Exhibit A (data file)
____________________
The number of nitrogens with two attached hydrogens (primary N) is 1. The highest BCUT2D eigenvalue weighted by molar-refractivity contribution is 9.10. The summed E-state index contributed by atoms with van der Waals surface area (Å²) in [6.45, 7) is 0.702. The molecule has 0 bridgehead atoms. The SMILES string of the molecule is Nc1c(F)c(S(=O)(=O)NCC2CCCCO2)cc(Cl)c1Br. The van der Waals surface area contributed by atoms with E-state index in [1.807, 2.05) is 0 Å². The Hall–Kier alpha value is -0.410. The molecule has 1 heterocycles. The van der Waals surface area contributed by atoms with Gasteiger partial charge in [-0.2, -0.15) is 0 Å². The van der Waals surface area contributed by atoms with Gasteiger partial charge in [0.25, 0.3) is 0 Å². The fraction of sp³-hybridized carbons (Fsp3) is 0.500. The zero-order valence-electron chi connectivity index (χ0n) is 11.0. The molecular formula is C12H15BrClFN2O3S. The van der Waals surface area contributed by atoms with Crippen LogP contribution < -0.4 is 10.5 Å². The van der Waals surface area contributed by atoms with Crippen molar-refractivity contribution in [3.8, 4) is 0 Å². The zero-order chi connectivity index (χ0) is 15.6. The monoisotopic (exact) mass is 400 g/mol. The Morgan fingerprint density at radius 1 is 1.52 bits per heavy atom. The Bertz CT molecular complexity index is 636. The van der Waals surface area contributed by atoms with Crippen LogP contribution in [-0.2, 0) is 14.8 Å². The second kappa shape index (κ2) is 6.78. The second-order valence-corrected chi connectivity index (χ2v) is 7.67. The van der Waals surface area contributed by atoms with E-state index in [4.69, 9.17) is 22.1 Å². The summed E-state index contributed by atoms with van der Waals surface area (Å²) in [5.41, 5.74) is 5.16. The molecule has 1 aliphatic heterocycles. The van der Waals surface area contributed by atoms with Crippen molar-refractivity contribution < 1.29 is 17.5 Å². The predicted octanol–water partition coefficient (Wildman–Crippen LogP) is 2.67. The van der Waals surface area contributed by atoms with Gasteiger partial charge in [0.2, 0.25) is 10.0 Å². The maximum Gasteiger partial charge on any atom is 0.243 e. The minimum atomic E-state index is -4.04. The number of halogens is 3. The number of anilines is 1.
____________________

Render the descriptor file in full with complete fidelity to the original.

The number of nitrogens with two attached hydrogens (primary N) is 1. The highest BCUT2D eigenvalue weighted by molar-refractivity contribution is 9.10. The summed E-state index contributed by atoms with van der Waals surface area (Å²) in [6.45, 7) is 0.702. The molecule has 0 bridgehead atoms. The SMILES string of the molecule is Nc1c(F)c(S(=O)(=O)NCC2CCCCO2)cc(Cl)c1Br. The van der Waals surface area contributed by atoms with E-state index in [1.807, 2.05) is 0 Å². The Hall–Kier alpha value is -0.410. The molecule has 1 heterocycles. The van der Waals surface area contributed by atoms with Gasteiger partial charge in [-0.2, -0.15) is 0 Å². The van der Waals surface area contributed by atoms with Gasteiger partial charge in [0.25, 0.3) is 0 Å². The fraction of sp³-hybridized carbons (Fsp3) is 0.500. The zero-order valence-electron chi connectivity index (χ0n) is 11.0. The molecular formula is C12H15BrClFN2O3S. The van der Waals surface area contributed by atoms with Crippen LogP contribution < -0.4 is 10.5 Å². The van der Waals surface area contributed by atoms with Crippen molar-refractivity contribution in [3.8, 4) is 0 Å². The zero-order chi connectivity index (χ0) is 15.6. The monoisotopic (exact) mass is 400 g/mol. The Morgan fingerprint density at radius 1 is 1.52 bits per heavy atom. The Bertz CT molecular complexity index is 636. The van der Waals surface area contributed by atoms with Crippen LogP contribution in [-0.2, 0) is 14.8 Å². The second kappa shape index (κ2) is 6.78. The second-order valence-corrected chi connectivity index (χ2v) is 7.67. The van der Waals surface area contributed by atoms with E-state index in [4.69, 9.17) is 22.1 Å². The summed E-state index contributed by atoms with van der Waals surface area (Å²) in [5.41, 5.74) is 5.16. The molecule has 1 aliphatic heterocycles. The van der Waals surface area contributed by atoms with Crippen molar-refractivity contribution < 1.29 is 17.5 Å². The predicted octanol–water partition coefficient (Wildman–Crippen LogP) is 2.67. The van der Waals surface area contributed by atoms with Gasteiger partial charge in [0.2, 0.25) is 10.0 Å². The maximum Gasteiger partial charge on any atom is 0.243 e. The minimum atomic E-state index is -4.04. The number of halogens is 3. The number of anilines is 1.